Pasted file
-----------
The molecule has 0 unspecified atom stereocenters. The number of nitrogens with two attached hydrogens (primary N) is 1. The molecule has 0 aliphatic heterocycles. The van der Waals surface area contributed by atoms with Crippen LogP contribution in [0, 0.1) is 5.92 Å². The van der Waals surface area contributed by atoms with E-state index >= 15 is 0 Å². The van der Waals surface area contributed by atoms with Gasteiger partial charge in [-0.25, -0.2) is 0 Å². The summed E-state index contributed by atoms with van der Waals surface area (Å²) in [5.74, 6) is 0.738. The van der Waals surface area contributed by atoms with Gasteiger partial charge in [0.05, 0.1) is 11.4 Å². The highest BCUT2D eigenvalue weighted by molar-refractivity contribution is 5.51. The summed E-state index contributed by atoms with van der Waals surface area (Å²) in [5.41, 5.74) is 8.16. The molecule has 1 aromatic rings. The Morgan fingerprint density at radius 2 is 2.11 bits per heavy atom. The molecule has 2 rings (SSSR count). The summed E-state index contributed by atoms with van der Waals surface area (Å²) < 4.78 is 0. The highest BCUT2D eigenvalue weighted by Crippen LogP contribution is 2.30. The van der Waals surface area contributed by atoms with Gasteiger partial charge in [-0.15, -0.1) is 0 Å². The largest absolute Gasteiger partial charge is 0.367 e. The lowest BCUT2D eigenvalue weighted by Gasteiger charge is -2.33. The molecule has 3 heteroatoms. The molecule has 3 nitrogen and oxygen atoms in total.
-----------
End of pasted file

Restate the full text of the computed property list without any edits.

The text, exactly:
The molecule has 0 unspecified atom stereocenters. The number of nitrogens with two attached hydrogens (primary N) is 1. The molecule has 0 aliphatic heterocycles. The van der Waals surface area contributed by atoms with Crippen LogP contribution in [0, 0.1) is 5.92 Å². The van der Waals surface area contributed by atoms with E-state index >= 15 is 0 Å². The van der Waals surface area contributed by atoms with Gasteiger partial charge in [-0.25, -0.2) is 0 Å². The summed E-state index contributed by atoms with van der Waals surface area (Å²) in [5.74, 6) is 0.738. The van der Waals surface area contributed by atoms with Gasteiger partial charge in [0.05, 0.1) is 11.4 Å². The highest BCUT2D eigenvalue weighted by molar-refractivity contribution is 5.51. The summed E-state index contributed by atoms with van der Waals surface area (Å²) in [5.41, 5.74) is 8.16. The molecule has 1 aromatic rings. The Morgan fingerprint density at radius 2 is 2.11 bits per heavy atom. The molecule has 2 rings (SSSR count). The summed E-state index contributed by atoms with van der Waals surface area (Å²) < 4.78 is 0. The highest BCUT2D eigenvalue weighted by Crippen LogP contribution is 2.30. The van der Waals surface area contributed by atoms with Gasteiger partial charge in [-0.15, -0.1) is 0 Å². The largest absolute Gasteiger partial charge is 0.367 e. The lowest BCUT2D eigenvalue weighted by Gasteiger charge is -2.33. The molecule has 3 heteroatoms. The molecule has 3 nitrogen and oxygen atoms in total.